This year I need to plan in more time for my trip to Malawi. We intend to visit all our larger projects including the CLSS, our flagship project, where we will be celebrating its 20-year anniversary along with the foundation's 20-year anniversary. And hopefully, we will be able to inaugurate our largest single project, since we started the foundation, the Liwiro secondary school. There will, no doubt, be a lot of traditional singing and dancing and everyone will make a lot of speeches in the very hot sun. Usually, the children also recite poetry and prayers and perform plays. You really do always dive into a very different world. And even though I know this world very well, it always remains incredibly exciting.

More images & downloads

Christian Liebig and Beatrice von Keyserlingk were a happy couple with plans for their future – they were planning to marry once Christian had returned from Iraq © Christian-Liebig-Stiftung e.V.

By establishing the foundation, Beatrice von Keyserlingk hoped to counteract the emptiness with something meaningful after Christian's death © Christian-Liebig-Stiftung e.V.

The foundation’s first major project was the construction of the Christian Liebig Secondary School, including a dormitory and housing for teachers, in 2003 © Christian-Liebig-Stiftung e.V.

View of the Christian Liebig Secondary School campus from above © Christian-Liebig-Stiftung e.V.

Education is the key to escaping poverty © Christian-Liebig-Stiftung e.V.

Sleeping safely and learning: 72 girls live here in this house © Christian-Liebig-Stiftung e.V.

View into one of the rooms of the girls’ dormitory  © Christian-Liebig-Stiftung e.V.

Among the students are divorced young women, who now have the chance to finish school in a safe place thanks to a "back to school" programme, following forced marriages © Christian-Liebig-Stiftung e.V.

In 2019, the dormitory for 60 girls was renovated and extended - financed, for example, by donations made at the request of Uli Baur, former Focus editor-in-chief, after his death by the guests at his funeral service © Christian-Liebig-Stiftung e.V.

In the girls’ dormitories and at many of the schools, children receive one hot meal a day as part of their school lunch programme © Christian-Liebig-Stiftung e.V.

26 elementary schools and 2 secondary schools with girls' dormitories have been built or renovated by the foundation, providing 25,000 children with access to education so far  © Christian-Liebig-Stiftung e.V.

In 2016, Beatrice von Keyserlingk was awarded the “Service Medal of the Order of Merit of the Federal Republic of Germany” by Christine Strobl, the former mayor of Munich © Christian-Liebig-Stiftung e.V.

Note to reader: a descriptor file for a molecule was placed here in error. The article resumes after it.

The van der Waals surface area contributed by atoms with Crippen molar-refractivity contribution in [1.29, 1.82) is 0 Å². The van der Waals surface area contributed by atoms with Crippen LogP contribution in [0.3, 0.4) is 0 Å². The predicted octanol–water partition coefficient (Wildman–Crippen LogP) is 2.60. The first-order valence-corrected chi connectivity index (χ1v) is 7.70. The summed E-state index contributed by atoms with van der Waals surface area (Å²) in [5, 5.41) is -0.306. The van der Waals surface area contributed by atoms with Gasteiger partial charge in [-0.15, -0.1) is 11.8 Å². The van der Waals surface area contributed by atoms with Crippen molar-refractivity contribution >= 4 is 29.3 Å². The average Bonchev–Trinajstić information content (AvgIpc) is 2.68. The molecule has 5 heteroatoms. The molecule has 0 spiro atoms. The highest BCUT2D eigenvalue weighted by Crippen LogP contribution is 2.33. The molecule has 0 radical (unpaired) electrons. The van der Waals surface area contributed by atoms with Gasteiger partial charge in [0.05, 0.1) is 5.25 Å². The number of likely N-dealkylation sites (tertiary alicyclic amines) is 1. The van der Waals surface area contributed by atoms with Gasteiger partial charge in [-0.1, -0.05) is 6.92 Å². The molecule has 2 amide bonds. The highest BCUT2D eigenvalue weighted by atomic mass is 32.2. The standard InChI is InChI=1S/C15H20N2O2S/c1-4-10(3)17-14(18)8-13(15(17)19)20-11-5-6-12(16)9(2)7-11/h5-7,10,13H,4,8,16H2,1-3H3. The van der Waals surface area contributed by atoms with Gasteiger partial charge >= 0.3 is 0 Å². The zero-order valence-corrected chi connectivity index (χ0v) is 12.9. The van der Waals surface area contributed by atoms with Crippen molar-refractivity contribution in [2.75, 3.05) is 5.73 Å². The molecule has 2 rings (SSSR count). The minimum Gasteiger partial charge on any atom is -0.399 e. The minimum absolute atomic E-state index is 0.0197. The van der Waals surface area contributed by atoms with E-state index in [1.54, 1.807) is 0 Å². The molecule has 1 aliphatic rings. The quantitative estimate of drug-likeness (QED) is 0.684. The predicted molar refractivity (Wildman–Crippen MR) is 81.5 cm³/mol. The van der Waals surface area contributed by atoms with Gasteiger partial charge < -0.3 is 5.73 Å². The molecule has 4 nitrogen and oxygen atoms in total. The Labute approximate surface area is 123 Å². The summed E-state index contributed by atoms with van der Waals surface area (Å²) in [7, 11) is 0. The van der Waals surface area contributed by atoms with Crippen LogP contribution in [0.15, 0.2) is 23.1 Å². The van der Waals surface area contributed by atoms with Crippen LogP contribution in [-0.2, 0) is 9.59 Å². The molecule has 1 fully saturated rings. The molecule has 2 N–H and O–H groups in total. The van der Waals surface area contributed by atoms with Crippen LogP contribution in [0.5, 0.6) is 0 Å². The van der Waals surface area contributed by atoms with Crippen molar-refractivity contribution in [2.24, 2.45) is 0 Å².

Since the beginning of the COVID-19 pandemic, the foundation has focused even more on building wells to supply drinking water and ensure better hygiene © Christian-Liebig-Stiftung e.V.

The Christian-Liebig-Foundation also supports sustainable permaculture projects © Christian-Liebig-Stiftung e.V.

In early March, Cyclone Freddy hit Malawi and caused enormous damage: more than 40,000 families lost their homes © Christian-Liebig-Stiftung e.V.

The stably constructed schools built by the Christian-Liebig-Foundation give shelter and provide food to the people from the surrounding communities © Christian-Liebig-Stiftung e.V.

A bird's eye view of the anniversary project of the Christian-Liebig-Foundation: the Liwiro secondary school is being built here © Christian-Liebig-Stiftung e.V.

Development aid for children in Africa at eye level - that was Christian Liebig’s vision, which Beatrice von Keyserlingk turned into reality © Christian-Liebig-Stiftung e.V.

Christian Liebig died 20 years ago, on 7. April 2003. He was a foreign correspondent for Focus, reporting on the war in Iraq © Christian-Liebig-Stiftung e.V.

Beatrice von Keyserlingk with her godchild Florence, now 20 years old - the same age as the foundation © Christian-Liebig-Stiftung e.V.

Florence today, at the age of 20: A self-confident woman with a good education and many goals in life © Christian-Liebig-Stiftung e.V.

Beatrice is a professional goldsmith, gemstone, and diamond appraiser © Christian-Liebig-Stiftung e.V.

Beatrice with the mother of the late Spanish journalist Julio Anguita Parrado, who died together with Christian  © Christian-Liebig-Stiftung e.V.

Providing help for children in Malawi - Beatrice von Keyserlingk looks back at 20 years filled with different experiences, small challenges, and significant achievements © Christian-Liebig-Stiftung e.V.